“Giving and Receiving"
Small-Group Session (2 of 2)
“Giving and Receiving”
Small-Group Session (2 of 2)
Before the session starts, the leader should set chairs in a circle, with a chalice and matches on a small table in the middle, or somewhere visible to participants. Make sure the strips of paper for “Readings from the Common Bowl” are in the bowl. Welcome people, and allow folks to settle before lighting the chalice.
Chalice Lighting and Opening Words
The group leader lights the chalice (or asks someone else to) and then, with the intent of creating sacred space, reads the following words:
Spark of life,
We kindle our gratitude for the life we share in this circle.
Flame of justice,
We give thanks for the evolving vision of beloved community.
Open to the light of our faith and the light within each one,
We begin again.
Invite each person, in turn, to share a brief answer to the check-in question. The check-in question is: “Since we last met together, what gifts in your life have you noticed?”
Readings from the common bowl
The leader passes around the bowl, with strips of paper that have quotes on them. Invites each person to take one strip/quote out of the bowl. Then, invites each to read the quotes. They don’t have to read in order, one right next to the last one. But instead, invite them to allow some silence after every quote, and then to see if the quote they picked out of the bowl should go next or not. (See additional page for quotes; these are the quotes that will be torn into separate strips, and put in the bowl before the meeting)
After everyone has read the different statements, the leader asks the central question that will guide the session’s discussion: “What do you believe about giving and receiving?” You may need to give some examples: some believe that giving comes back to them, others believe it is their responsibility, etc.
Leader invites attendees to take no more than 2 minutes to share a response to the question. Find a way to gently hold the group to the no-more-than-2-minute limit. Also, let people know there’s no cross-talk to the responses: group-members don’t answer the statements people make. One person speaks for oneself, then the next person does the same. It’s not a conversation, so much as a series of statements. Again, each with some silence or space between. And, again, voices don’t need to go in order, with people sitting beside each other speaking—just as the spirit moves.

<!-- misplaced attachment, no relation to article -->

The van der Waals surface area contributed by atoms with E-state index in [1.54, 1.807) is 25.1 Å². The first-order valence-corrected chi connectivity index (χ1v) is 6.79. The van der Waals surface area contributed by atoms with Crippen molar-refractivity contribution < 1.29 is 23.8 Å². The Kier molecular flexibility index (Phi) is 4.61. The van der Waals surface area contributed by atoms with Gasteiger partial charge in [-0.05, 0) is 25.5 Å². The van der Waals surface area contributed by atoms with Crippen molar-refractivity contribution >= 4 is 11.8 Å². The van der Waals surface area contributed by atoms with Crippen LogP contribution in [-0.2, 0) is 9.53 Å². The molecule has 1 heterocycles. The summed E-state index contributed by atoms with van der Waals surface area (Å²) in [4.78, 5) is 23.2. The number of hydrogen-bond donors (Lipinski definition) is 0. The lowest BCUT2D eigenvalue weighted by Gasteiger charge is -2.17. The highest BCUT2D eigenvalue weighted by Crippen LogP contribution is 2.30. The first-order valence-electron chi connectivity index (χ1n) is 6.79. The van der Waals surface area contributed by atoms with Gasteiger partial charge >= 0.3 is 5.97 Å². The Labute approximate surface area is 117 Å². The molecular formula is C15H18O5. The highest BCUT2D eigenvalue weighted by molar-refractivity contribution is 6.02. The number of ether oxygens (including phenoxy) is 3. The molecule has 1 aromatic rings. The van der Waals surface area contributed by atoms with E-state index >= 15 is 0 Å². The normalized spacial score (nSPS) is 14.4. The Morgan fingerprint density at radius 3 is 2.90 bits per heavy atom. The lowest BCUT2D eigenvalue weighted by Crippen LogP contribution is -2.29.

After hearing everyone’s statements, the leader invites the group to sit in silence for 2-3 minutes. This is not time for them to plan what they’ll say. It’s time to sit and be present, to let whatever comes up, come up.
Second round, reflections on what was heard, with additional thoughts
Whereas in the first round, attendees were encouraged to stick to their own thoughts, here in the second round, people can respond to some of what they heard. Again, encourage brevity—whether a formal 2-minute limit is enforced or not, encourage the conversation to move from one place to another in the circle, not getting dragged down to one or two voices who speak at length. It’s OK for people to respond to each other’s comments.
Likes and wishes
The leader asks for people to share, as they’re moved, what they liked about the session, and what they wish for next time, that they may or may not have experienced this time.
Closing Words & Extinguishing the Chalice
For the gift of wisdom shared in this time
We give thanks.
For the light that goes on long after the chalice is extinguished
We give thanks.
For the light within each,
We go forth with courage and love.
(Extinguish the chalice)
Quotes for The Common Bowl
“Until we can receive with an open heart, we're never really giving with an open heart. When we attach judgment to receiving help, we knowingly or unknowingly attach judgment to giving help.”
― Brené Brown, The Gifts of Imperfection: Let Go of Who You Think You're Supposed to Be and Embrace Who You Are
“Gracious acceptance is an art - an art which most never bother to cultivate. We think that we have to learn how to give, but we forget about accepting things, which can be much harder than giving.... Accepting another person's gift is allowing him to express his feelings for you.”
― Alexander McCall Smith, Love Over Scotland
“And there’s also ‘To him that hath shall be given.’ After all, you must have a capacity to receive, or even omnipotence can’t give. Perhaps your own passion temporarily destroys the capacity.”
― C.S. Lewis, A Grief Observed
“Giving does not only proceeds receiving; it is the reason for it. It is in giving that we receive.”
― Israelmore Ayivor
“Some say that "there is no such thing as free lunch". And, I ask, why not?
The joy of giving without expecting anything in return from a particular source is simply magic.”
― Ana Ortega
“The value of a man resides in what he gives and not in what he is capable of receiving.”
“Generally, about all perception, we can say that a sense is what has the power of receiving into itself the sensible forms of things without the matter, in the way in which a piece of wax takes on the impress of a signet ring without the iron or gold”
“You cannot live to please everyone else. You have to edify, educate and fulfill your own dreams and destiny, and hope that whatever your art is that you're putting out there, if it's received, great, I respect you for receiving it. If it's not received, great, I respect you for not.”
“Love is cheering and sharing and compassion and giving and receiving. Love is an action thing more than a word thing, that brings comfort or joy or relief to anyone or anything.”
“He who obtains has little. He who scatters has much.”